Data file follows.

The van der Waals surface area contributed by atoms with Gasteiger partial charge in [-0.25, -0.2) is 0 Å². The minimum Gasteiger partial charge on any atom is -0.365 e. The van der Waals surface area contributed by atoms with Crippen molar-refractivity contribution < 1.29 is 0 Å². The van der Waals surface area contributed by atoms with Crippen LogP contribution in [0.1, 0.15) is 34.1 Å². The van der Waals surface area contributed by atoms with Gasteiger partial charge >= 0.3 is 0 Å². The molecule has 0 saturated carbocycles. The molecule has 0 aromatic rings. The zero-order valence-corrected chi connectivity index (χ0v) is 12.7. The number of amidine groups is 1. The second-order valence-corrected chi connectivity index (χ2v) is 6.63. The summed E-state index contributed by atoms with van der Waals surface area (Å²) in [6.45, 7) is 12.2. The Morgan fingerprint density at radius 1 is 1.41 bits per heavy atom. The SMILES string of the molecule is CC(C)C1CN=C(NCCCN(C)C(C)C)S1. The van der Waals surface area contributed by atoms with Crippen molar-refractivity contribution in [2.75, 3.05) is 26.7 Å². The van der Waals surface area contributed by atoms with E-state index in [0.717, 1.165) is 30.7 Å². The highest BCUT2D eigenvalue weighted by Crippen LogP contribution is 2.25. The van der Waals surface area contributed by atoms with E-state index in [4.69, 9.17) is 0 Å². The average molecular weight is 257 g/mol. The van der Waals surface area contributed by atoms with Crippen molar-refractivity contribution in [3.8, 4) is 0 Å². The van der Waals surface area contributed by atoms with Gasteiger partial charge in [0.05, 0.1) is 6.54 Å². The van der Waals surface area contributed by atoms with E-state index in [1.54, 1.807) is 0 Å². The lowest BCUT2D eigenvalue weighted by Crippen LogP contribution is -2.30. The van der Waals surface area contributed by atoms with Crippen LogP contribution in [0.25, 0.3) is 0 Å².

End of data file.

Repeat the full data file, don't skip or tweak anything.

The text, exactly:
The van der Waals surface area contributed by atoms with Gasteiger partial charge in [-0.25, -0.2) is 0 Å². The minimum Gasteiger partial charge on any atom is -0.365 e. The van der Waals surface area contributed by atoms with Crippen molar-refractivity contribution < 1.29 is 0 Å². The van der Waals surface area contributed by atoms with Crippen LogP contribution in [0.1, 0.15) is 34.1 Å². The van der Waals surface area contributed by atoms with Gasteiger partial charge >= 0.3 is 0 Å². The molecule has 0 saturated carbocycles. The molecule has 0 aromatic rings. The zero-order valence-corrected chi connectivity index (χ0v) is 12.7. The number of amidine groups is 1. The second-order valence-corrected chi connectivity index (χ2v) is 6.63. The summed E-state index contributed by atoms with van der Waals surface area (Å²) in [6.45, 7) is 12.2. The Morgan fingerprint density at radius 1 is 1.41 bits per heavy atom. The SMILES string of the molecule is CC(C)C1CN=C(NCCCN(C)C(C)C)S1. The van der Waals surface area contributed by atoms with Crippen molar-refractivity contribution in [2.75, 3.05) is 26.7 Å². The van der Waals surface area contributed by atoms with E-state index in [0.717, 1.165) is 30.7 Å². The highest BCUT2D eigenvalue weighted by Crippen LogP contribution is 2.25. The van der Waals surface area contributed by atoms with E-state index in [4.69, 9.17) is 0 Å². The average molecular weight is 257 g/mol. The van der Waals surface area contributed by atoms with Crippen molar-refractivity contribution in [3.8, 4) is 0 Å². The van der Waals surface area contributed by atoms with Gasteiger partial charge in [0.05, 0.1) is 6.54 Å². The van der Waals surface area contributed by atoms with E-state index in [1.54, 1.807) is 0 Å². The lowest BCUT2D eigenvalue weighted by Crippen LogP contribution is -2.30. The van der Waals surface area contributed by atoms with Crippen LogP contribution in [0.25, 0.3) is 0 Å².